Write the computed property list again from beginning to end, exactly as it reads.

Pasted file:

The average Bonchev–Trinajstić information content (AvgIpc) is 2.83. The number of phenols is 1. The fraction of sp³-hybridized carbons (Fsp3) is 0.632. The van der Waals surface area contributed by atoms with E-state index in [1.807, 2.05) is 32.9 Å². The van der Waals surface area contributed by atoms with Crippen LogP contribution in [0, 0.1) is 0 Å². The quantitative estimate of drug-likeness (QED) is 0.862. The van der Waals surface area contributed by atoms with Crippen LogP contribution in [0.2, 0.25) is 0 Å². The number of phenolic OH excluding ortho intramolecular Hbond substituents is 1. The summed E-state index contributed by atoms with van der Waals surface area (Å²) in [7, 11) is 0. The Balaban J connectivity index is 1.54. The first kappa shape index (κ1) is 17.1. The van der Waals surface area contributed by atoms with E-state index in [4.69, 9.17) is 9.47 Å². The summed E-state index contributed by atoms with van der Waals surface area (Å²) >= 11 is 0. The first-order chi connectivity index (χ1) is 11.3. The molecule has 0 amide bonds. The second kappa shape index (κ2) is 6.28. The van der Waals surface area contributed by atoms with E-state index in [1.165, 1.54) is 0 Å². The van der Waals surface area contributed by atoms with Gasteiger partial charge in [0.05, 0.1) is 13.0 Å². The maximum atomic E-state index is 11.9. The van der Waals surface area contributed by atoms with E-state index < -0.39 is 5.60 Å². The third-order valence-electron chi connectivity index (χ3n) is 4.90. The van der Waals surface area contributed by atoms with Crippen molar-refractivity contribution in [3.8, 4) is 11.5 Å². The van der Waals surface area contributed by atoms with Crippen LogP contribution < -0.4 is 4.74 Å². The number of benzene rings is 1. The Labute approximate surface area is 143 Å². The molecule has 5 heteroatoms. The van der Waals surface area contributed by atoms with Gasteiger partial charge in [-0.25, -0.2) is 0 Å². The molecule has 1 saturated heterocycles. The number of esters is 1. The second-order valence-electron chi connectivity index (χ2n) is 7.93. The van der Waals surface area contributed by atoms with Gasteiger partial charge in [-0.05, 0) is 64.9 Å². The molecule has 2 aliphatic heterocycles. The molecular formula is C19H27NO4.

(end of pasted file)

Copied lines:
The average Bonchev–Trinajstić information content (AvgIpc) is 2.83. The number of phenols is 1. The fraction of sp³-hybridized carbons (Fsp3) is 0.632. The van der Waals surface area contributed by atoms with E-state index in [1.807, 2.05) is 32.9 Å². The van der Waals surface area contributed by atoms with Crippen LogP contribution in [0, 0.1) is 0 Å². The quantitative estimate of drug-likeness (QED) is 0.862. The van der Waals surface area contributed by atoms with Crippen LogP contribution in [0.2, 0.25) is 0 Å². The number of phenolic OH excluding ortho intramolecular Hbond substituents is 1. The summed E-state index contributed by atoms with van der Waals surface area (Å²) in [7, 11) is 0. The Balaban J connectivity index is 1.54. The first kappa shape index (κ1) is 17.1. The van der Waals surface area contributed by atoms with E-state index in [4.69, 9.17) is 9.47 Å². The summed E-state index contributed by atoms with van der Waals surface area (Å²) >= 11 is 0. The first-order chi connectivity index (χ1) is 11.3. The molecule has 0 amide bonds. The second kappa shape index (κ2) is 6.28. The van der Waals surface area contributed by atoms with E-state index in [1.165, 1.54) is 0 Å². The van der Waals surface area contributed by atoms with Gasteiger partial charge in [0.05, 0.1) is 13.0 Å². The maximum atomic E-state index is 11.9. The van der Waals surface area contributed by atoms with E-state index < -0.39 is 5.60 Å². The third-order valence-electron chi connectivity index (χ3n) is 4.90. The van der Waals surface area contributed by atoms with Crippen molar-refractivity contribution in [3.8, 4) is 11.5 Å². The van der Waals surface area contributed by atoms with Crippen LogP contribution < -0.4 is 4.74 Å². The number of benzene rings is 1. The Labute approximate surface area is 143 Å². The molecule has 5 heteroatoms. The van der Waals surface area contributed by atoms with Gasteiger partial charge in [-0.25, -0.2) is 0 Å². The molecule has 1 saturated heterocycles. The number of esters is 1. The second-order valence-electron chi connectivity index (χ2n) is 7.93. The van der Waals surface area contributed by atoms with Gasteiger partial charge in [-0.05, 0) is 64.9 Å². The molecule has 2 aliphatic heterocycles. The molecular formula is C19H27NO4.